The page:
Living the Can of Worms Theory

Proving the can-of-worms theory to be true, last fall a contractor was looking at the back of our house to get a feeling for where the fireplace addition would go.  He stared at our 100-year-old barn then turned to me and said, “It’s none of my business, but do you know your barn has serious structural issues?” Indeed, the steep roof was spooning and the eaves were bowing out.  Before we started the fireplace project, we had an internal skeleton structure built in the barn loft, but with the help of a contractor, that only took a week.  It should be good for another 100 years, and now we have formally started the fireplace addition.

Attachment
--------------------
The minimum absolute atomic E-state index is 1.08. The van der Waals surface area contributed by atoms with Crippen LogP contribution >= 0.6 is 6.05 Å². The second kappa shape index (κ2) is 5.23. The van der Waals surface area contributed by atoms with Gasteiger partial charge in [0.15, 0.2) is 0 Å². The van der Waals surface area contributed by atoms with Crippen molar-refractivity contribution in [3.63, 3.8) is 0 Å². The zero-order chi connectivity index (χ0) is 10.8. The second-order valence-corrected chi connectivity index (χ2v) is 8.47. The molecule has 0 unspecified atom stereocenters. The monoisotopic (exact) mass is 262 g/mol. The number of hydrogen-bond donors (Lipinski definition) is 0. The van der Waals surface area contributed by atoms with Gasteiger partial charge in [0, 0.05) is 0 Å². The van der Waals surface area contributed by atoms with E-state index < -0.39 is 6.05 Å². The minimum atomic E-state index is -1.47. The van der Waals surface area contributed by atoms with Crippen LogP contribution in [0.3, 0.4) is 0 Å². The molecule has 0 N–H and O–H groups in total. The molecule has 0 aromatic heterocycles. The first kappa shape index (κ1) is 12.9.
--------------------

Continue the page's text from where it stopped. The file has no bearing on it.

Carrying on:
On April 3rd, the second day of excavation, the foundation crumbled under a corner of the house where it shouldn't have.  A big post is supporting the corner so the roof doesn't collapse.  The floors are on some other support system.   Apparently the use of mortar wasn't deemed necessary in 1880 when the house was built.  One rock was removed by hand from the foundation and the stones simple rolled away.  Kind of like the end of the game Jenga.

There should be a new corner wall of support tomorrow.  Meanwhile, the digger continued excavating our new basement, which will be under the fireplace addition.  And, as I write this, the boys are sleeping in our room on the futon, away from the corner supported by the wooden post.